I thought about what Omar had said about Kendal wanting something in return for hooking me up. My marriage would jeopardize us working together, making great tracks.
“You don’t have a problem with me being a married woman? Because I respect our friendship, I don’t want to start any problems between us. I’ve been coming here for over a year now, and we never allowed anything to get in the way of doing us. We both love what we do,” I strongly stated.
“Yeah, I’m good, America. I was just caught off guard with it for a moment. You know we still cool peoples,” he said halfheartedly.
Kendal turned the track back on and continued with his work. I stood there for a moment and observed him, and not once did he look up from the keyboard. I had this feeling inside me. He was jealous, and didn’t want to show it. God, I hope my marriage to Omar didn’t become a problem with Kendal, I thought. I love coming to work with him and chilling in the studio.
“You ready to get in the booth and lay something down?” Kendal asked. He glanced up at me and then continued messing with the mixing board.
“Yeah, I’m ready,” I said.
I went into the padded booth, covered with foam stapled to the walls. I slipped on the headphones and pulled the studio microphone that hung from the ceiling closer to me and took a deep breath.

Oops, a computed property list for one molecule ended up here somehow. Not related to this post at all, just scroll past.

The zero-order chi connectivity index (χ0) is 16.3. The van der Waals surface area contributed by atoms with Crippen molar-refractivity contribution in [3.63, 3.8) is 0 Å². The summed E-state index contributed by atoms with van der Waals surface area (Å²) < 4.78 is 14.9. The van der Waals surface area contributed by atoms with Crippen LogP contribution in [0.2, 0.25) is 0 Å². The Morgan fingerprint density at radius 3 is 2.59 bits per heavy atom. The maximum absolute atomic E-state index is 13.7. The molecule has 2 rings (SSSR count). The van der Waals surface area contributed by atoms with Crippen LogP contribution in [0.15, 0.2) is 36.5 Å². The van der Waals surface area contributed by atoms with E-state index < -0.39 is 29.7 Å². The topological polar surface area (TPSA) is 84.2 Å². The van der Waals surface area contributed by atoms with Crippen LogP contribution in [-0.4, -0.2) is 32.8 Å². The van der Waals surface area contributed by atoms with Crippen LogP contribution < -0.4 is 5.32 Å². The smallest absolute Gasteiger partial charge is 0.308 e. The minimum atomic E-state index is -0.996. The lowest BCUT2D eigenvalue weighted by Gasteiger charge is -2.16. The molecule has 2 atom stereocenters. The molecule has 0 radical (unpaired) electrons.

“Ahight, America, let’s knock this track out,” Kendal said and brought in the beat.
It was smooth with a piano sound to it, and more of a down tempo something channeling a Mary J. Blige song.
I snapped my fingers and thought about the perfect song for this track. My husband came to mind and I wanted to let the vocals lose with him in my heart and mind.
Why all you have to do is pick up the phone
Dial my number (baby)
And I’ll come running like a child
to his mother’s cry. (I’m your lady)
And when I leave your side
my common sense start to counter
my foolish pride.
I don’t know why do I.
Why do I always come back to you?
No matter what I do
No matter what I say
Why do I always come back to you?
No matter what I do
No matter what I say
Every time I see you my eyes would smile
and then the tears start
because I know that you will
never be worth my while
but tell it to my heart
because it won’t let you go that I
I don’t know why do I….
I’d rather be hated for who I am.
Than loved for who I’m not…
Life may not be the party we hope for but while we’re here we might as well dance, my Uncle Ray used to tell me. He used to take me in when I would come running to him and cry about my mama. I was ten years old, and my mother’s crack addiction was going strong at the time.
I remembered living in that house and sitting there watching my moms get high with her boyfriends. They didn’t give a fuck that I saw everything. All she cared about was her high. No food or running water for weeks and sometimes days would go by without me seeing my moms.
Staying with Uncle Ray help me to survive most days. He would leave me in his crib alone while he ran the streets. I didn’t mind, I loved staying at my uncle’s crib. He had cable TV, food in his fridge, and even Nintendo. Sometimes I slept on the sofa but it didn’t matter.
Ray was my uncle from my father’s side. He was a down-to-earth, laid back hustler, who tried to avoid violence. He had a lot of talk to him, and was always around bitches.